“Bhikkhus, these eight worldly conditions revolve around the world, and the world revolves around these eight worldly conditions. What eight? Gain and loss, disrepute and fame, blame and praise, and pleasure and pain.
– from AN 8:6, translated by Bhikkhu Bodhi
Of all the worldly dhammas or conditions, praise and blame may cut closest to the bone. When someone tells us we’re wonderful or tells us we’re not OK, it’s very hard to ignore.
A relevant, enjoyable and wise (and short) article by Sharon Salzberg is here:
From the Dhammapada (v. 227-228), translated by Gil Fronsdal:
Ancient is this [saying], O Atula,
It is not just of today:
They find fault in one sitting silently,
They find fault in one speaking much,
They find fault in one speaking moderately.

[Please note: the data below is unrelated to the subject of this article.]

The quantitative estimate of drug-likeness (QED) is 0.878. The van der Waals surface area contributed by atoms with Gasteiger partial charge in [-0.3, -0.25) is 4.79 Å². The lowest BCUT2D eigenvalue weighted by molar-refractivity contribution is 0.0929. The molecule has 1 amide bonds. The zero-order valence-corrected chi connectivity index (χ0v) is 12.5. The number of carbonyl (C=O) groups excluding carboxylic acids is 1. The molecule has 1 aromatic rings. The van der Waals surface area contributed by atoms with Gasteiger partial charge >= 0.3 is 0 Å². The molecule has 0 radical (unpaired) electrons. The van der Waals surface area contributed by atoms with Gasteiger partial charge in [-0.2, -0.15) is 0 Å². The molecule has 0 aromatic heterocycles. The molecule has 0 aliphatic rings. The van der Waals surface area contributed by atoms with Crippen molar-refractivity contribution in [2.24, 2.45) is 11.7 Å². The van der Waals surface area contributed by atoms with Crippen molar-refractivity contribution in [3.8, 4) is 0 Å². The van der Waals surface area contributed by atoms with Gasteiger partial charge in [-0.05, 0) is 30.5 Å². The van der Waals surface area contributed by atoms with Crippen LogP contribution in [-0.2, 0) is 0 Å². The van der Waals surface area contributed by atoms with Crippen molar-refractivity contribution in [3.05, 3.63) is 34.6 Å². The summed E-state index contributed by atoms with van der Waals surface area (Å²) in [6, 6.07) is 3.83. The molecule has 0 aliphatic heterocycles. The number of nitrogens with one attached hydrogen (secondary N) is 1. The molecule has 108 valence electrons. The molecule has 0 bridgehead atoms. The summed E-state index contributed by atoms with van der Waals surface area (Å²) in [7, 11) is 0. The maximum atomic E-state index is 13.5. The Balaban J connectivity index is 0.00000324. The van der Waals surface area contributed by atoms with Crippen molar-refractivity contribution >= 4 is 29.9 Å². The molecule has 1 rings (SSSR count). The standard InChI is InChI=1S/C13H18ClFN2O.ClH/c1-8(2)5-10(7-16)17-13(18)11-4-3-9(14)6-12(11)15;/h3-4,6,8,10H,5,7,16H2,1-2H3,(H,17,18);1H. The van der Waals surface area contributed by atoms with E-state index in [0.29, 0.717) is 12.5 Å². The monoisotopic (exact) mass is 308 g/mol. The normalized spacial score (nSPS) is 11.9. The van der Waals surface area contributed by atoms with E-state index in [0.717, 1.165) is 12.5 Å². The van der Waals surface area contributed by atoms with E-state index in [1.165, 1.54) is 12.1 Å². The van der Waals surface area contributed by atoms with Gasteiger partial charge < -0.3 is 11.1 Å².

No one in this world is not found at fault.
No person can be found
Who has been, is, or will be
Or only praised.
My own breakthrough in understanding this principle came about a decade ago. I had just given a dhamma talk, sitting in for the regular teacher, on the five ethical precepts. At the end of it, a few people approached me to have a word. One fellow told me, with barely controlled anger, that I was completely off and badly wrong about a particular point (abstinence from intoxicants). Immediately behind him was a young lady who effusively praised the talk and said it had changed her life. Hearing these two responses, in such close proximity, has since then represented for me the arbitrariness of praise and blame. Best not to take either one too much to heart.
As the Lokavipatti Sutta (AN 8:6) points out, all of the worldly conditions are fleeting, contain the seeds of pain, and are ownerless (unless we take them on as our own). Because praise and blame are so temporary (unless we grasp at them), the wisest course of action is to notice them and let them pass.